10 Chinese Loanwords to Expand Your Vocabulary
As we get to know more about the language, we’re featuring 10 Chinese loanwords to expand your vocabulary. There were many words we have listed, but we chose the common English words as a reminder of how the Chinese culture has penetrated our lives. Definitely, it will continue to influence us in various ways.
1. Chopsticks – the English word “chopsticks” first appeared in print when a Scottish traveler named William Dampler described the unfamiliar utensils in his 1699 travelogue called “Voyages and Descriptions.” It may have derived from the Chinese English Pidgin, “chop chop,” which means “quickly.”
2. Feng shui – the Chinese art of creating harmonious surroundings that enhances the balance of negative (yin) and positive (yang) forces in the universe. The term came from the Chinese words of “wind” and “water.” Architects and designers apply this principle when constructing buildings, rooms, and graves since the ancient times. It entered in the English language in the late 1700s.
3. Ketchup – it’s believed that the word came from the Cantonese kejap or Amoy ke-tsiap, referring to a pickled fish sauce or probably an eggplant sauce. The term “ketchup” came in the English language in the early 1700s and was already used as a vernacular of a condiment ever since.
4. Kung fu – initially, it is pronounced and spelled as “Gong fu,” which is roughly translated as “skill achieved through hard work.”
5. Kumquat – this is one of the famous Chinese loanwords in English, which is a literal translation of a Cantonese dialect term that means “gold orange.” The word refers to a tiny citrus fruit used as a preserve.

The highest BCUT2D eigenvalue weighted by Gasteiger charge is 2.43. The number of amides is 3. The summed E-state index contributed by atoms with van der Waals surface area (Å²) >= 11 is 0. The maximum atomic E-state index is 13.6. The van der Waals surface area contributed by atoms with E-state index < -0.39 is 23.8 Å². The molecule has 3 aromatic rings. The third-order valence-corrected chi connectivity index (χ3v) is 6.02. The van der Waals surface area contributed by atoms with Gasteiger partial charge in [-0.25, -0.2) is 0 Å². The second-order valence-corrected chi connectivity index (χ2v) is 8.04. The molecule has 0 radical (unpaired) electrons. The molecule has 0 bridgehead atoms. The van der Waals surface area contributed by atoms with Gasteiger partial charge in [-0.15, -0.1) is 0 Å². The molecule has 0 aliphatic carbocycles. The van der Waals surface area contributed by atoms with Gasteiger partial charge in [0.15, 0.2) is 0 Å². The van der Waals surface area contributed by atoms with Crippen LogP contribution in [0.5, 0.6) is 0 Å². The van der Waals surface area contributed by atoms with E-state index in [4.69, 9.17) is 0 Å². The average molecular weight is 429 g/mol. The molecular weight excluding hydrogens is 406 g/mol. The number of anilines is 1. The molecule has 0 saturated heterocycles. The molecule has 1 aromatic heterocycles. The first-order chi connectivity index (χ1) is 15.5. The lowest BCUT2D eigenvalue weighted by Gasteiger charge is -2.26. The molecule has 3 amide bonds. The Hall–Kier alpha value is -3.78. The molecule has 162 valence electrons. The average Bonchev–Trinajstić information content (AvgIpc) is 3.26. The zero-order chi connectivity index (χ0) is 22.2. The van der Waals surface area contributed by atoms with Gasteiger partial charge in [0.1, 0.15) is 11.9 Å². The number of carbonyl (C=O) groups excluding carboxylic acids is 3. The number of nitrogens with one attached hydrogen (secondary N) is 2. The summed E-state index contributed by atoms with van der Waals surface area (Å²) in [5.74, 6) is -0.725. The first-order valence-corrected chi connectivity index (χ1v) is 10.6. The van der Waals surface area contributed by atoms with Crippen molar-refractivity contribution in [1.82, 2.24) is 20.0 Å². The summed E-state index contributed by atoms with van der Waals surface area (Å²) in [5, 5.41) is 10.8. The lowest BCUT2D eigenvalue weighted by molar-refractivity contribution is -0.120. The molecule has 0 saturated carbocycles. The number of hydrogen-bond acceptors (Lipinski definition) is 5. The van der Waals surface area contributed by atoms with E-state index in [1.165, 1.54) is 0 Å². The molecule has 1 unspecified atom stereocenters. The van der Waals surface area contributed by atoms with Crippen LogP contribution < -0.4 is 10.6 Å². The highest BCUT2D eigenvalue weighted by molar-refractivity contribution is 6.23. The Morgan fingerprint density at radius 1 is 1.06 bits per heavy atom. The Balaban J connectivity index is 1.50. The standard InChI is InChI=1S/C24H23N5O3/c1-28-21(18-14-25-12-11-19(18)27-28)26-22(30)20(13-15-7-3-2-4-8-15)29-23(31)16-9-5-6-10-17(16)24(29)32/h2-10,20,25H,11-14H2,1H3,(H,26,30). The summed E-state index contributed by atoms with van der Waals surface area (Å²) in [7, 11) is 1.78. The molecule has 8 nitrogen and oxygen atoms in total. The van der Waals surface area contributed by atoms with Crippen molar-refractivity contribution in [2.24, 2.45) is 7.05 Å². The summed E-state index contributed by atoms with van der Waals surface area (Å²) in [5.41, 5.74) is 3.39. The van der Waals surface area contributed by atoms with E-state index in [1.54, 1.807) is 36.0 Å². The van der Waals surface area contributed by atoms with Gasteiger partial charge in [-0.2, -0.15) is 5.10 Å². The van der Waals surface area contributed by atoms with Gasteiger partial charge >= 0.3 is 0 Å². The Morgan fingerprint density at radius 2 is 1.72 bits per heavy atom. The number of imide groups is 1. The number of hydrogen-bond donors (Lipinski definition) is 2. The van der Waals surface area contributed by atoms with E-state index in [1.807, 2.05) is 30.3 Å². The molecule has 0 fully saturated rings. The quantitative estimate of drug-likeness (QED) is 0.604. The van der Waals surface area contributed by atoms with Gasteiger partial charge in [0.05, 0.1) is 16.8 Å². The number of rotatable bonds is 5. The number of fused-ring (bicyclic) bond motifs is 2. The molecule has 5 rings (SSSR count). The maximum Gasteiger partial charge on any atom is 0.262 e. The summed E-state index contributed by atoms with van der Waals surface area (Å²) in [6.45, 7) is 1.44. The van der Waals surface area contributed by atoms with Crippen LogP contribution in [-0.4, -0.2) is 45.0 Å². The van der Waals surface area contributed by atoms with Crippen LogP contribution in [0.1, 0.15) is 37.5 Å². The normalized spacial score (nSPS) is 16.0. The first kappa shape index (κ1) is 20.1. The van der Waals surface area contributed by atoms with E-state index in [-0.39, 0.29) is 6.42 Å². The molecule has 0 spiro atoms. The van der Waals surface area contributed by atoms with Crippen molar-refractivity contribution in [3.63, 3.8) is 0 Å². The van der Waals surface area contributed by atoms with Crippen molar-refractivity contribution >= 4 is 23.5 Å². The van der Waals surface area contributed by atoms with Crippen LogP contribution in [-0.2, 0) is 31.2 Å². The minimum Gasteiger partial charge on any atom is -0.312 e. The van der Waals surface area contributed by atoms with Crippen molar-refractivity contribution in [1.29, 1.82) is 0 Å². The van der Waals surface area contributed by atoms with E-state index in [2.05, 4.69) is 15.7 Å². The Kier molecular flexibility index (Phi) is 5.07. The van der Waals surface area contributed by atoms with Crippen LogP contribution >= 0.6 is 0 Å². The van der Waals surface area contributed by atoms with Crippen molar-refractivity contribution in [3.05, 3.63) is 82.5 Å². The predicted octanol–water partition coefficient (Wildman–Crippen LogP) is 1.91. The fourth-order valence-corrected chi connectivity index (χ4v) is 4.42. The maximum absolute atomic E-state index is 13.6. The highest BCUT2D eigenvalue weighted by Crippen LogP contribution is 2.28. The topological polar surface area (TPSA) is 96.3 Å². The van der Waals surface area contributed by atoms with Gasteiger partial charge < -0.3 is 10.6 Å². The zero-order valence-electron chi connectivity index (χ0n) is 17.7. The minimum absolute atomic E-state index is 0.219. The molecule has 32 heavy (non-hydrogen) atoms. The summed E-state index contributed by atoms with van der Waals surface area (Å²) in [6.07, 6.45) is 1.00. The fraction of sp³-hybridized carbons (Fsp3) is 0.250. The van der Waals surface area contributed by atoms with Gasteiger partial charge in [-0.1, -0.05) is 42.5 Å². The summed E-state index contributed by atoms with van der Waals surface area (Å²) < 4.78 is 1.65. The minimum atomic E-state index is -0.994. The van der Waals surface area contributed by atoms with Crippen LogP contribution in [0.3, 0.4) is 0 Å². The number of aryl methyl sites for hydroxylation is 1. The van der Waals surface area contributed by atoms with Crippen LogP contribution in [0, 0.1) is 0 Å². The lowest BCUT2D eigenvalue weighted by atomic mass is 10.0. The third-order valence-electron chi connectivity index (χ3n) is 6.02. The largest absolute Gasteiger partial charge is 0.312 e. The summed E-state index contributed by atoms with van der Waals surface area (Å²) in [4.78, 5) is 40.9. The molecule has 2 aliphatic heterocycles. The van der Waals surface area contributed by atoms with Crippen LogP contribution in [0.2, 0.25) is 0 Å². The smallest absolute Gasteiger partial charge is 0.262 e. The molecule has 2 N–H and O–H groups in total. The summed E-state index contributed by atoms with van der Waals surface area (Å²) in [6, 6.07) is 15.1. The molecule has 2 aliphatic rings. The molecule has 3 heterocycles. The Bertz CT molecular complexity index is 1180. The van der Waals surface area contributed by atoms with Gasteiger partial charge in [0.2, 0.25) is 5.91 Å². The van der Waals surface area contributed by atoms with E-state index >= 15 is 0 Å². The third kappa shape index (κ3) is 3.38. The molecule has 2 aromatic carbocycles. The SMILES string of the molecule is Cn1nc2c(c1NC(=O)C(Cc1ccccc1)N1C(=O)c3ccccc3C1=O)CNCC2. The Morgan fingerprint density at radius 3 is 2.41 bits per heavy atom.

6. Gung-ho – a US marine officer, named Evans F. Carlson who spent his time in China introduced this word in 1942. He used this word that literally means “work together” to edify the morale of the military men he led. The men were referred to as “Gung Ho Battalion.”
7. Lychee – the word came from the Cantonese laitzi, which is a name of the fruit. The origin was in the 16th century.
8. Mahjong – the word came from the Mandarin word 麻將 (májiàng). It’s the popular mahjong game, which was coined in the 1800s and inspired by the money-suited card games.
9. Qi – if you’re a scrabble player, you must have encountered this word before. In Chinese philosophy, the term refers to vital energies within all the living things in the form of breath and body fluids. It is believed that if you have a balanced “qi,” it means that you’re in good health. It literally translates to “breath.”
10. Tao – it comes from the Chinese word for “path or “way” and refers to a belief that all things happen or exist in the underlying nature of the universe. The philosophy of Taoism is based on this foundational concept. The word entered the English language in the early 1700s, and speakers began to start using the abstract term ever since.